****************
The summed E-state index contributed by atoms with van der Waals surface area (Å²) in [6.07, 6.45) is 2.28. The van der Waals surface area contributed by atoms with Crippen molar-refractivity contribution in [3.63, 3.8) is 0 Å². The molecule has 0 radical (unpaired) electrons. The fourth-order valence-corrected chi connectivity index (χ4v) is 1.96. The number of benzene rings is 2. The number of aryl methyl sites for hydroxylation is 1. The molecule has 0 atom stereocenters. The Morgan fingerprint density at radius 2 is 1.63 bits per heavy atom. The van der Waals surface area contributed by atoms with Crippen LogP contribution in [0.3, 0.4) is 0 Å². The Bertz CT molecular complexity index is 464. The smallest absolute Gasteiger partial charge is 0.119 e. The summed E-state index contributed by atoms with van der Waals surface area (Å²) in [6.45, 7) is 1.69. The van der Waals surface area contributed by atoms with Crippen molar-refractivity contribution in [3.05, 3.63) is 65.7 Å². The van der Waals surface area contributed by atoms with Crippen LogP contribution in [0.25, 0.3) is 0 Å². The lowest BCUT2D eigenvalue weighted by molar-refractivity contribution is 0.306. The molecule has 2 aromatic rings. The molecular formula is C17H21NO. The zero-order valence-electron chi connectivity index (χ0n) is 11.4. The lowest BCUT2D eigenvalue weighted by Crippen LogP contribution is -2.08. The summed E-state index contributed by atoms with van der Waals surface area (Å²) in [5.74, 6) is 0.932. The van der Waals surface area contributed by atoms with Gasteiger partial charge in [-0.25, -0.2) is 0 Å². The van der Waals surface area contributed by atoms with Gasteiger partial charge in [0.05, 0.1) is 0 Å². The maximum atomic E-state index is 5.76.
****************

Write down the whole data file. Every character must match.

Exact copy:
The summed E-state index contributed by atoms with van der Waals surface area (Å²) in [6.07, 6.45) is 2.28. The van der Waals surface area contributed by atoms with Crippen molar-refractivity contribution in [3.63, 3.8) is 0 Å². The molecule has 0 radical (unpaired) electrons. The fourth-order valence-corrected chi connectivity index (χ4v) is 1.96. The number of benzene rings is 2. The number of aryl methyl sites for hydroxylation is 1. The molecule has 0 atom stereocenters. The Morgan fingerprint density at radius 2 is 1.63 bits per heavy atom. The van der Waals surface area contributed by atoms with Crippen LogP contribution in [0.3, 0.4) is 0 Å². The Bertz CT molecular complexity index is 464. The smallest absolute Gasteiger partial charge is 0.119 e. The summed E-state index contributed by atoms with van der Waals surface area (Å²) in [6.45, 7) is 1.69. The van der Waals surface area contributed by atoms with Crippen molar-refractivity contribution in [3.05, 3.63) is 65.7 Å². The van der Waals surface area contributed by atoms with Crippen LogP contribution in [0.25, 0.3) is 0 Å². The lowest BCUT2D eigenvalue weighted by molar-refractivity contribution is 0.306. The molecule has 2 aromatic rings. The molecular formula is C17H21NO. The zero-order valence-electron chi connectivity index (χ0n) is 11.4. The lowest BCUT2D eigenvalue weighted by Crippen LogP contribution is -2.08. The summed E-state index contributed by atoms with van der Waals surface area (Å²) in [5.74, 6) is 0.932. The van der Waals surface area contributed by atoms with Gasteiger partial charge in [-0.25, -0.2) is 0 Å². The van der Waals surface area contributed by atoms with Gasteiger partial charge in [0.05, 0.1) is 0 Å². The maximum atomic E-state index is 5.76.